Can I be at all fair to this movie? Probably not. The best I can do is point out the things I liked. I've always been a fan of "Aquarius/Let the Sunshine In", the 5th Dimension hit, although again, I knew less than I realized ... I thought the two songs belonged together, and was surprised to find that "Aquarius" was the opening song while "Let the Sunshine In" was the closer. In between were a lot of forgettable songs. The "famous" ones don't fare much better. Awhile ago, when talking to my six-year-old grandson about silly songs (he knew plenty, he's a kid, I wanted him to appreciate that we had silly ones, too), I gave as an example "Good Morning Starshine", a hit for Oliver that was truly stupid ("Glibby gloop gloopy, Nibby Nabby Noopy, La La La Lo Lo. Sabba Sibby Sabba, Nooby abba Nabba Le Le Lo Lo. Tooby ooby walla, nooby abba nabba, Early mornin' singin' song"). I didn't know if came from Hair ... I really was clueless about all this. Anyway, it's just as stupid "in context".
As for the performers, Treat Williams is defeated by a truly awful wig (ah, the irony). Ren Woods does a find job with "Aquarius". It was fun seeing performers who are still well-known ... Annie Golden from Orange Is the New Black, Richard Bright (Al Neri in the Godfather movies), Charlotte Rae from The Facts of Life. Not much, really, to get me through two hours.
I did find the finale (apparently one of the things changed completely from the original) at first stirring and then inspiring, but then, I'm not sure you can fuck up "Let the Sunshine In" ... I once saw the drag group Sluts-a-Go-Go sing it, incense burning, at the Mabuhay Gardens and it brought a tear to my eye:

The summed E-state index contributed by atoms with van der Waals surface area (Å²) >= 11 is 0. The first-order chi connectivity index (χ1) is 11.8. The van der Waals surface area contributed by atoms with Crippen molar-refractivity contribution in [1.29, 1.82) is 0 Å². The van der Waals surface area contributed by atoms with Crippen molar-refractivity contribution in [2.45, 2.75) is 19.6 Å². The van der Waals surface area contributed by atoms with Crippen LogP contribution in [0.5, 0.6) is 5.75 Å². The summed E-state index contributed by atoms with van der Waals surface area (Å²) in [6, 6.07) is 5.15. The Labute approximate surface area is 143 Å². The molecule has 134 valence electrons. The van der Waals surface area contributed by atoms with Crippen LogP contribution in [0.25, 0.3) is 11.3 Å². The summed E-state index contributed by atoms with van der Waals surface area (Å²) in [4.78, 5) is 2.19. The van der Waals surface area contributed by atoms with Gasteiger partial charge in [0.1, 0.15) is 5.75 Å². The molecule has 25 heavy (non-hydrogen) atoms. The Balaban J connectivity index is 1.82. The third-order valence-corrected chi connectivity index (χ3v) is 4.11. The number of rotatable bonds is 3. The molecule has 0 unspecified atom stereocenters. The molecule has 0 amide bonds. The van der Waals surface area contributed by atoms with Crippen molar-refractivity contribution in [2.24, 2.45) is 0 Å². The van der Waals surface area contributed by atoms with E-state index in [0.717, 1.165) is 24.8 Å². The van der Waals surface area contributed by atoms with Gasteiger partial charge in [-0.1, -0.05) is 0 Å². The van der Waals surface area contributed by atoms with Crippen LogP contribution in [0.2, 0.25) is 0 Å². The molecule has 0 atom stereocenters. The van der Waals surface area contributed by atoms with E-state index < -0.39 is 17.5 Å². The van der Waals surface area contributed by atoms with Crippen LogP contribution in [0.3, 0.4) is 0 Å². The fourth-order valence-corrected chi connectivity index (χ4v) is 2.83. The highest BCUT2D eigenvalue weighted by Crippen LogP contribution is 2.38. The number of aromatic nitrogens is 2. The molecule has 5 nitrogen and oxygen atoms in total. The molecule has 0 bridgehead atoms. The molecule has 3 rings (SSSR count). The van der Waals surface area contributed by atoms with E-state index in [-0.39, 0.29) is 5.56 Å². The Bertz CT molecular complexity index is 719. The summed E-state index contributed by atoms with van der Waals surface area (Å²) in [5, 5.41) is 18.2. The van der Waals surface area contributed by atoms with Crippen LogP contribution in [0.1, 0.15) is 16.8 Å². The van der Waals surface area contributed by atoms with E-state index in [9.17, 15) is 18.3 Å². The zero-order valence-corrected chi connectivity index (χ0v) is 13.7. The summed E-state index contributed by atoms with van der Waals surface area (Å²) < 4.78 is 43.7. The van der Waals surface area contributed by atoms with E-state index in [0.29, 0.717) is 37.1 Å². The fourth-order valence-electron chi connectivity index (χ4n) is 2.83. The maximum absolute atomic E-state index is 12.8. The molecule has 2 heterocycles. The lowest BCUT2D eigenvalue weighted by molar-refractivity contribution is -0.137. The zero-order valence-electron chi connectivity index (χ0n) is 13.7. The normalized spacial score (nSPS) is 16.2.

Listen to Me Marlon (Stevan Riley, 2015). I asked myself a couple of questions as I watched this movie. Would I have bothered to watch it if the subject was any actor other than Brando? (Probably not.) Would someone with no knowledge or interest in Brando find this movie worthwhile? (Definitely yes for actors, not sure for others.) It's an innovative documentary that makes use of hundreds of hours of audio tapes Brando made to allow the actor to, in effect, tell his own story. It's like an autobiography made after the fact. This is partly a trick ... Riley had the cooperation of the Brando estate, but Marlon Brando has nothing to do with the making of the film, so despite its autobiographical trappings, Riley is the one who pieces it all together. He is far more than a mere ghostwriter. It's not clear if Brando made these tapes for posterity, intended them to be public, but we have them now. He is very honest about his life, and comes pretty close to telling an unvarnished version of that life. (There are things that are left out, but what is included feels real, and he doesn't flinch from the implications of his actions.) Since Brando was the greatest screen actor of his generation, what he says about the acting process is fascinating. His comparison of the fighting style of Jersey Joe Walcott to the art of acting is a perfect description of Brando on the screen: "He'd be boxing and he'd follow some punches and boom! He'd have his fist into somebody's face. You'd think it was going to come out of the southwest and, there, it comes out of the northeast. He would never let you know where he was gonna hit you. Never let the audience know how it's going to come out. Get them on your time." So many of his finest moments as an actor came when the slightest gesture or facial expression surprised you into believing the character was real. To top the film off, Brando once had his head "digitized" ... "I made a lot of faces and smiled and, and, made a sad face. So they've got it all on digital. And actors are not going to be real. They're going to be inside a computer!" Riley occasionally syncs Brando's ramblings to a video of the digitized actor. It's creepy and marvelous at the same time.